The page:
Carciofi alla Romana and Carciofi alla Giudia
Carciofi, or artichokes, are frequently used in Roman cuisine. You’ll find artichokes served as starters, side dishes or even in first courses. If you’re visiting Rome from late autumn to spring, make sure to try them. You’ll find them served in two different ways: Roman style (carciofi alla romana) or Jewish style (carciofi alla giudia). The main difference is the way in which the artichokes are cooked: carciofi alla romana are fresh artichokes stuffed with parsley, mentuccia (a kind of mint), and garlic cooked in water, white wine, and oil. Cariciofi alla giudia, on the other hand, are fried. Both versions are delicious and must-tries when in Rome.
These delicious fried rice balls should be on your food radar during your trip to Rome. The classic version is made with ragu and mozzarella but you can find numerous different fillings around the city. From carbonara and gricia to cacio e pepe supplì, there are many options to choose from. Apart from being a great starter along with other types of fried goodies, supplì are also a perfect Roman street food snack.
Cacio e Pepe
You will immediately adore this classic Roman dish. Cacio e Pepe is the real expression of Italian expertise in cooking, it’s unlike any pasta dish you’ve ever tasted and believed to be one of the most ancient recipes. You’ll ask the waiter, “So… again, what’s in it?” And he will repeat “Just cheese and pepper.” When the richness of pecorino romano, the perfect amount of pasta water, homemade tonnarelli pasta and fresh ground black pepper come together you will find yourself grinning and shaking your head in reverence. Like the carbonara, this is again, a glorious example of how creaminess can be achieved without cream. I promise you, it is NOT some congealed cousin of macaroni and cheese, but rather, a dish that lets you really luxuriate in that slight bite in the al dente pasta, the sharp saltiness of the cheese and Italians’ gift for stripping things back to celebrate a single flavour yet still serving up steaming plates of comfort food.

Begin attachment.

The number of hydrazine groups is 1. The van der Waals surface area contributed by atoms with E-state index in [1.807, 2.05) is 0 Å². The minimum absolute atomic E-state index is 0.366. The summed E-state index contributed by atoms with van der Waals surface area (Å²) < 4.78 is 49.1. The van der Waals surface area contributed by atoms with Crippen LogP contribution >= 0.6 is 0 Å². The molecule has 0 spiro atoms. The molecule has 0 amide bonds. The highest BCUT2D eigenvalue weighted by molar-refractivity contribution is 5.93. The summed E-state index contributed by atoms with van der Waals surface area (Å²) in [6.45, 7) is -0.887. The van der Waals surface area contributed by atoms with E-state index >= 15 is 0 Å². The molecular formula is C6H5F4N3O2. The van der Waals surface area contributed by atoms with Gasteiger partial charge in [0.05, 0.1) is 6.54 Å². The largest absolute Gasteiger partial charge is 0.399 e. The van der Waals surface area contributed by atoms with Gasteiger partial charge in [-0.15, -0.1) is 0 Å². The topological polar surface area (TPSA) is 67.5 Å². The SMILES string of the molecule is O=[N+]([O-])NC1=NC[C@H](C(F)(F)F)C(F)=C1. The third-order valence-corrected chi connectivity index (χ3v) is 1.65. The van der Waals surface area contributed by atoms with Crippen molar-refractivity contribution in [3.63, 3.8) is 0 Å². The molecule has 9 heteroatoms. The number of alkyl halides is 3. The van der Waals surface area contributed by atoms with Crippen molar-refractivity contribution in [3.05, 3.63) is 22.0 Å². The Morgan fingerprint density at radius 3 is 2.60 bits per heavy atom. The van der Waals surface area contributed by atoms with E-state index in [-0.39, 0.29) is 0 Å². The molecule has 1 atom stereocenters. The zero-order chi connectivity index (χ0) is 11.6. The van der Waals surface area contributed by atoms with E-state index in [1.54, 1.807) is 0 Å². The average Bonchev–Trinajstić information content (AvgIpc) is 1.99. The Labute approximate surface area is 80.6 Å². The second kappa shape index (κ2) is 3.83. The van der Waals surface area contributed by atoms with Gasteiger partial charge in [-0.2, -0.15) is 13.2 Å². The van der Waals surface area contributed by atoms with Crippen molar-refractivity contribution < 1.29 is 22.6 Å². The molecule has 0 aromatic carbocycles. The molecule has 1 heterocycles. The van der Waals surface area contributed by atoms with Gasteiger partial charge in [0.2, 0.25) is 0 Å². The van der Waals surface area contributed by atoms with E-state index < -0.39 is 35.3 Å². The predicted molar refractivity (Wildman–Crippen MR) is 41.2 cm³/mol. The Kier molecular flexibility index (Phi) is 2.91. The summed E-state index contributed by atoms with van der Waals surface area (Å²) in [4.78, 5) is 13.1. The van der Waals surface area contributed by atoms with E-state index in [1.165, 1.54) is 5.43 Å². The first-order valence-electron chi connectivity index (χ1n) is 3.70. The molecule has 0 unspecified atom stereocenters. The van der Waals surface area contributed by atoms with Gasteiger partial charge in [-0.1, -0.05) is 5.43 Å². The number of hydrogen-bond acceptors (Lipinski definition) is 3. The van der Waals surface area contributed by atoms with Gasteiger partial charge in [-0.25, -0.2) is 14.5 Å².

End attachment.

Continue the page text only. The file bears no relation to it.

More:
This is a Roman classic. Forget cream, forget bacon – this is made with the natural richness of eggs, delicious guanciale (pig’s cheek), pecorino cheese and ground pepper. It’s a celebration of saltiness and while it is undoubtedly Roman, the story regarding its invention is a little vague. Some say it came about after the war when the presence of the Americans brought about an abundance of eggs and ‘bacon’, however, most link it to the ‘carbonai’ (coal miners or charcoal workers) among whom it is believed to have been quite popular. It certainly tastes like a hearty dish a coal miner might tuck into. Foreigners can wince at the idea of cooking the egg and cheese mixture purely by the heat of the freshly cooked spaghetti and a little pasta water but trust me, once you’ve tried this dish in Rome you will weep at the shameful imitations overseas involving chicken, cheddar cheese, creme fraiche or – God forbid – ham! In terms of your pasta choice, most places in Rome will serve it with the simple spaghetti or rigatoni.